An Updated Look at Robocall Statistics

There has been a lot in the news lately about the rapid growth and changing nature of malicious phone-scams, including both automated Robocallers as well as live phone-scammers.

If you have to personally block every unwanted call, you’ve already lost, right?

Between 2017 and 2019, growth in unwanted harassing calls effectively doubled, and consumer complaints to government agencies (like FTC Consumer Sentinel and FCC’s Do Not Call List) grew so rapidly that congress began agitating for more aggressive government response, passing multiple bills over the course of 2019, eventually culminating in the TRACED Act, signed into law in January 2020.

The boom in Robocalls over the past five years has also seen growing consumer adoption of mobile call-blocking apps, as well as services like NoMoRobo which specialize in VOIP landline call blocking.  

Most recently, phone-carriers themselves like T-Mobile / Sprint, Verizon, and AT&T have begun rolling out competitive offerings to their users, promising to help combat unwanted phone-calls by providing fuller-featured caller-ID services, and participating in the SHAKEN/STIR consortium which promises to create a more stringent standard for caller verification, and should help reduce local-number spoofing and other techniques employed by phone scammers.

A common feature of legislative efforts, as well as the technical solutions being offered to consumers, is they deal with the Robocall problem “after it happens”; providing new tools for FCC to punish violators, or attempting to stop calls at the point the phone has already begun to ring.

(some have noted that even the SHAKEN/STIR protocol doesn’t do anything to stop malicious calls from getting through to anyone, just that it will help enable warning screens about unverified callers)

What few are doing, however, is looking at who is being targeted, why, and how the Robocallers themselves execute their scams, and attempting to prevent people from becoming targets in the first place.

While some phone scammers still engage in wide-net, ‘dumb’ calling of randomized phone numbers, these are typically the lowest-threat form of phone fraud.  These are often recordings that offer to ‘claim a prize’, or a car-warrantee extension, or claim a computer has been infected with a virus.

The most pernicious phone scams, which have been growing in both frequency and in average-damages caused to consumers, tend to be those with a more individually-targeted identity theft component. The most notable examples of these have been the growth in “Government Imposters”: phone scammers pretending to represent the Social Security Administration, HHS/Medicare, the IRS, or police departments claiming to require a bail payment for a relative.

What makes imposter scams particularly effective, and particularly lucrative (a total of $667m in financial damages caused in 2019, according to FTC), is that many of the worst robocall scams rely on detailed information previously gathered online about targets in order to then exploit them.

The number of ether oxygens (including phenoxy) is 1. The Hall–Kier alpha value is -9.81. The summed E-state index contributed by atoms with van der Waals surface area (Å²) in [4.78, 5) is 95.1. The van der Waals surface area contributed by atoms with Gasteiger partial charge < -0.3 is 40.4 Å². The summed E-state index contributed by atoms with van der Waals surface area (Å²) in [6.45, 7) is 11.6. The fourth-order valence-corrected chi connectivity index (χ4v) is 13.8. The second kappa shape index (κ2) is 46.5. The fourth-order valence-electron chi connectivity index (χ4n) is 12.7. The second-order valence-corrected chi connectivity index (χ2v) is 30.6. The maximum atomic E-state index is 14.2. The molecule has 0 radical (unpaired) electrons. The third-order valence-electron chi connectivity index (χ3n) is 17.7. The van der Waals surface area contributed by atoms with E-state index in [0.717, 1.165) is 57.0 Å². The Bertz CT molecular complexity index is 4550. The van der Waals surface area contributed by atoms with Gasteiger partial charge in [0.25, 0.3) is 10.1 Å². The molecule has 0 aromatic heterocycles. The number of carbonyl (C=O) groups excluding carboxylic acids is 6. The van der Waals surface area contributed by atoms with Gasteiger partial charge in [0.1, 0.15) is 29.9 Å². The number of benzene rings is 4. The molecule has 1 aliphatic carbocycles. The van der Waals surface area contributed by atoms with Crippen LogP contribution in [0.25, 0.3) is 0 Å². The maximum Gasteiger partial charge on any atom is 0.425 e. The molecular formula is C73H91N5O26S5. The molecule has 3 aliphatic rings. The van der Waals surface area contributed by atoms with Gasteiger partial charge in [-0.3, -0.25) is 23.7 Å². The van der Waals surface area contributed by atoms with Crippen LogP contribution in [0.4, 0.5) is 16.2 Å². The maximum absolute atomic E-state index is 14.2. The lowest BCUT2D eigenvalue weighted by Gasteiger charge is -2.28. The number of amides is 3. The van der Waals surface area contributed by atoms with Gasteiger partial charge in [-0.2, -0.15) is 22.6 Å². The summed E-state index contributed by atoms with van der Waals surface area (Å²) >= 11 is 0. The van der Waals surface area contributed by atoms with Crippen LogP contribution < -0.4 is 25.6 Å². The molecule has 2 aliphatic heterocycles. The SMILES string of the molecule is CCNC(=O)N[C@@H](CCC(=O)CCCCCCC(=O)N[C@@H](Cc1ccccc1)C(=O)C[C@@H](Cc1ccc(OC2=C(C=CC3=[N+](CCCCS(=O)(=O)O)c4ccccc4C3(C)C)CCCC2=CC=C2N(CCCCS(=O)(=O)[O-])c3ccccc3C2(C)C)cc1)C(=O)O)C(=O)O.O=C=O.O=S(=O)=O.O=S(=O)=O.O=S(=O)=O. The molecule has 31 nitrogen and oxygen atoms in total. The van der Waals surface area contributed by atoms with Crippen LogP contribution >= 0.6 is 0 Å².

As noted by Business Insider:

“…criminals who employ this type of scam are successful in part because they already have some of their potential victim’s information, including grandchildren’s names, phone numbers, and even addresses. The FTC notes that these scammers typically buy or steal this personal information in order to sound legitimate to potential victims.”

What congress, app developers, or phone carriers have so far been unable to do with their efforts to reduce Robocalls, is anything that targets the data brokers: the companies that sell consumers personal information online.  These companies like Whitepages.com, Spokeo, Mylife, and Radaris sell consumer’s personal phone numbers to anyone willing to pay – including phone scammers.

And this is where DeleteMe provides a particular point of advantage relative to peers in the digital privacy world.

What DeleteMe does to help mitigate phone-fraud is to deny scammers the information they need to make a target a viable candidate for exploitation.  If scammers don’t know anything about you other than your phone number and name, you no longer represent an attractive target.

Rob Shavell, CEO of DeleteMe noted recently that information about users found at the largest online Data Broker sites is getting both more-detailed, and more accurate in recent years, making them far more reliable resource for scammers.

“We are now seeing profile data containing accurate address and phone numbers (including mobile phone numbers) for nearly 75% of customers – a huge increase from prior years.”

Those who are trying to help mitigate the damages caused by phone-fraud need to take a closer look at how these online sources of data help enable the problem, and inform consumers how they can better protect themselves before the phone ever rings.